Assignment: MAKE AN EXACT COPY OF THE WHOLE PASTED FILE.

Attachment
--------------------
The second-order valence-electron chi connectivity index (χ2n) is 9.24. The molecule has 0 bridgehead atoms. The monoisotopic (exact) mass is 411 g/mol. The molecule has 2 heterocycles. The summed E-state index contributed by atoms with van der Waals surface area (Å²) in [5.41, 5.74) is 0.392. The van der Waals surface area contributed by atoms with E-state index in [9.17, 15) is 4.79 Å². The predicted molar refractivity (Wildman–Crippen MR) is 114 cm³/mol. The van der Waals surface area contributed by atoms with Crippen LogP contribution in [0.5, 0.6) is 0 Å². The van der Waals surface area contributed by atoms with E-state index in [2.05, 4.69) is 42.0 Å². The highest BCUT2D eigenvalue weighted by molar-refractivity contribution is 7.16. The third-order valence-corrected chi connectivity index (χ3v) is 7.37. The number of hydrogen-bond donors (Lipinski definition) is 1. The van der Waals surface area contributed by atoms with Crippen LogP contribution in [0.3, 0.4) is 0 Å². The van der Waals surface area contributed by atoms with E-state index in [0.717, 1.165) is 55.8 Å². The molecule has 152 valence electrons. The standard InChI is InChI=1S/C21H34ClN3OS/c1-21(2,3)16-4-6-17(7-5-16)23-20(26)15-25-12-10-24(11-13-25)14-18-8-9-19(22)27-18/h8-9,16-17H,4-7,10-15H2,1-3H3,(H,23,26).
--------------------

The second-order valence-electron chi connectivity index (χ2n) is 9.24. The molecule has 0 bridgehead atoms. The monoisotopic (exact) mass is 411 g/mol. The molecule has 2 heterocycles. The summed E-state index contributed by atoms with van der Waals surface area (Å²) in [5.41, 5.74) is 0.392. The van der Waals surface area contributed by atoms with E-state index in [9.17, 15) is 4.79 Å². The predicted molar refractivity (Wildman–Crippen MR) is 114 cm³/mol. The van der Waals surface area contributed by atoms with Crippen LogP contribution in [0.5, 0.6) is 0 Å². The van der Waals surface area contributed by atoms with E-state index in [2.05, 4.69) is 42.0 Å². The highest BCUT2D eigenvalue weighted by molar-refractivity contribution is 7.16. The third-order valence-corrected chi connectivity index (χ3v) is 7.37. The number of hydrogen-bond donors (Lipinski definition) is 1. The van der Waals surface area contributed by atoms with Crippen LogP contribution in [0.3, 0.4) is 0 Å². The van der Waals surface area contributed by atoms with E-state index in [0.717, 1.165) is 55.8 Å². The molecule has 152 valence electrons. The standard InChI is InChI=1S/C21H34ClN3OS/c1-21(2,3)16-4-6-17(7-5-16)23-20(26)15-25-12-10-24(11-13-25)14-18-8-9-19(22)27-18/h8-9,16-17H,4-7,10-15H2,1-3H3,(H,23,26).